Leaders who subsequently conspired against Jesus for his sociopolitical rabble-rousing, forcing Jesus to make his choice concerning whom to serve; a choice which ultimately led to his own demise.
“Choose this day whom you will serve . . . as for me and my household, we will serve the Lord!”
When we are willing to wrestle that Scripture verse `to the mat’, we discover that it isn’t about a weekly ritual after all; its true strength is characterized by an essential relationship which permeates all of life.
For we learn that God is not limited to geographical boundaries; nor can God be restricted to the confines of the sanctuary walls, or relegated to one hour on Sunday morning. And God’s Word cannot be contained within religious platitudes or defined by incorporeal spiritualism. God’s Word intrudes Itself into the world stage in ways that are life-contextual and earthshaking. And it almost always demands that choices be made; choices that are typically countercultural, often radical, and sometime even dangerously revolutionary.
Walter Brueggemann calls such Divine Intrusion as the “Saving Disruptive Moment.” That moment, he says, “When God comes to bear us on eagle wings to himself” with such power that “ . . .all the might of the Egyptian Empire, all the magicians and armies could not resist . . . this powerful coming of God.” Brueggemann continues to proclaim that, “. . . we may say of [God’s] coming in Jesus Christ that all the Jewish piety and Roman law could not resist this powerful saving moment, even when they thought he was done to death.”[v]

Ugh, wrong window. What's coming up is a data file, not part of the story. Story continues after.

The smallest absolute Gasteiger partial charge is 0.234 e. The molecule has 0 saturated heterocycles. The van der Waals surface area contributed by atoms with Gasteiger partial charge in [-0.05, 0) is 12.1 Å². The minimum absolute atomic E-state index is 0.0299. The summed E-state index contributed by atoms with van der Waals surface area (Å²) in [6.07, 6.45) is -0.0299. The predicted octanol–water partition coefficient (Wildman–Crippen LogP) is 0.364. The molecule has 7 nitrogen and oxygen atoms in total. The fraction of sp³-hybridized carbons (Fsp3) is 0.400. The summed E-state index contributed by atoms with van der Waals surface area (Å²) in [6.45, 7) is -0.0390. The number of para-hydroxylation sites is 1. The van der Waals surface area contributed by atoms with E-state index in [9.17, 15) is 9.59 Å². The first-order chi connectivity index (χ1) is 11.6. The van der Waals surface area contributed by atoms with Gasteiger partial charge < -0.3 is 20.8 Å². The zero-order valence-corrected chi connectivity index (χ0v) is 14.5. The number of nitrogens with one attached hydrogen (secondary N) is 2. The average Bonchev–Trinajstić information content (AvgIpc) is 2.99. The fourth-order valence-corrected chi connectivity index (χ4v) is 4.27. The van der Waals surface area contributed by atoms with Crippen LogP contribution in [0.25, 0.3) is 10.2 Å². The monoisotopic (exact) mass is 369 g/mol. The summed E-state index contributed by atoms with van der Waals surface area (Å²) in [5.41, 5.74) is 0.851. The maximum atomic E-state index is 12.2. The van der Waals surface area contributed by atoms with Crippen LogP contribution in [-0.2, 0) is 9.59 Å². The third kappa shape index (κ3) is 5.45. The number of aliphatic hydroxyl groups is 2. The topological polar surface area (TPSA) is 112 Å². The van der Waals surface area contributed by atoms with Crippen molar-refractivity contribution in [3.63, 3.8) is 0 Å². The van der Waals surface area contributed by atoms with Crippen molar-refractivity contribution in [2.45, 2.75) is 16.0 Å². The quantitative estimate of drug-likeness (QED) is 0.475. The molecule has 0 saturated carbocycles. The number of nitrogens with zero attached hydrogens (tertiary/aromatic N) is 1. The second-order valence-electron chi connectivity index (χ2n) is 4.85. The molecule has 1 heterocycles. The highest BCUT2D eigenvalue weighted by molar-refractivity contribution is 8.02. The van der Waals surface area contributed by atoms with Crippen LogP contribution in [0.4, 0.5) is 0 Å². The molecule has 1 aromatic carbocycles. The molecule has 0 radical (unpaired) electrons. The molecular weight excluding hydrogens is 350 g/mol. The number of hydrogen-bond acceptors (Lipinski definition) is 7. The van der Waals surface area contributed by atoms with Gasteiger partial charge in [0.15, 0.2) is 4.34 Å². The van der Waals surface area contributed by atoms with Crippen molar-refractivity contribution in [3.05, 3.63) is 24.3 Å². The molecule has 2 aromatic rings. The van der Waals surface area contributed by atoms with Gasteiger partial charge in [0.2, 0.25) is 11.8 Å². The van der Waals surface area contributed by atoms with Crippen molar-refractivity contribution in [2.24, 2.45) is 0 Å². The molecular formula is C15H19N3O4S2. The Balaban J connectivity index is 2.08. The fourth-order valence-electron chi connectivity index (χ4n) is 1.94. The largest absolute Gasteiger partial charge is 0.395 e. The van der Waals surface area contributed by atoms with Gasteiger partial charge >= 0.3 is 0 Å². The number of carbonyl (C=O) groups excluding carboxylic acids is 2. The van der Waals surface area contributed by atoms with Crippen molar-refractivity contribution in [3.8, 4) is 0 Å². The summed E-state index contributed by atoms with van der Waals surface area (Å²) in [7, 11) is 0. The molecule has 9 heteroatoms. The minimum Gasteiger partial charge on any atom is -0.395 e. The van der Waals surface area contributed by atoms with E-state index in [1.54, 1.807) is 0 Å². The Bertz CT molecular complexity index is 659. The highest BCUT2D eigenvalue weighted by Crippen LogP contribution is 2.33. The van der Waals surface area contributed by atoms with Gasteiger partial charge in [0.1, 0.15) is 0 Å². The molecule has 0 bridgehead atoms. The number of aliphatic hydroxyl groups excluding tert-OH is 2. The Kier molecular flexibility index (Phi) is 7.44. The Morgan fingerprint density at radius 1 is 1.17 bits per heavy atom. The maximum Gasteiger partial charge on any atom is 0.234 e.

God’s Saving Disruptive Moment continues to intrude into our contemporary global political uproar and chaos with a Word that can bring hope and peace, a Word that promises the unseating of oppressive principalities and the diffusion of occupying powers which still strive to enslave the peoples.
Joshua 24 was likely used as a liturgy by which the people Israel reminded themselves from time to time of God’s faithfulness and the profound significance of their relationship with God. It was a form of worship by which the people reaffirmed the Covenant and rededicated their loving obedience and daily allegiance to God. So our worship should be for us.
Today our world seems, perhaps, more complex and chaotic and insecure than ever before. When under such threat people, sophisticated as we might be, still tend to grasp for false gods; such as the love of wealth and acquisition, the harboring of hatred toward those we identify as enemies, fear of those who are different than us, ultimate trust in military might. Instead of making those countercultural, risky, perhaps even radical, choices required for reaching out to the alienated, oppressed, exploited and persecuted people of the world with the Saving Disruptive Word of God. Choices which are the clarion call of Life in Jesus Christ.
[i] Graves, Mike & Ward, Richard (ed.), Craddock Stories, Chalice Press, St. Louis, 2001.
[ii] Jones, G. Curtis, 1000 Illustrations for Preaching and Teaching, Broadman Press, Nashville, 1986.
[iii] Henry-Crowe, Susan, Pastoral Perspective, Feasting on the Word, Proper 16.
[iv] Raynal, Charles E., Theological Perspective, Feasting on the Word, Proper 16.
[v] Brueggemann, Walter, “The Saving Disruptive Moment”, The Collective Sermons of Walter Brueggemann, Westminster/John Knox Press, 2011.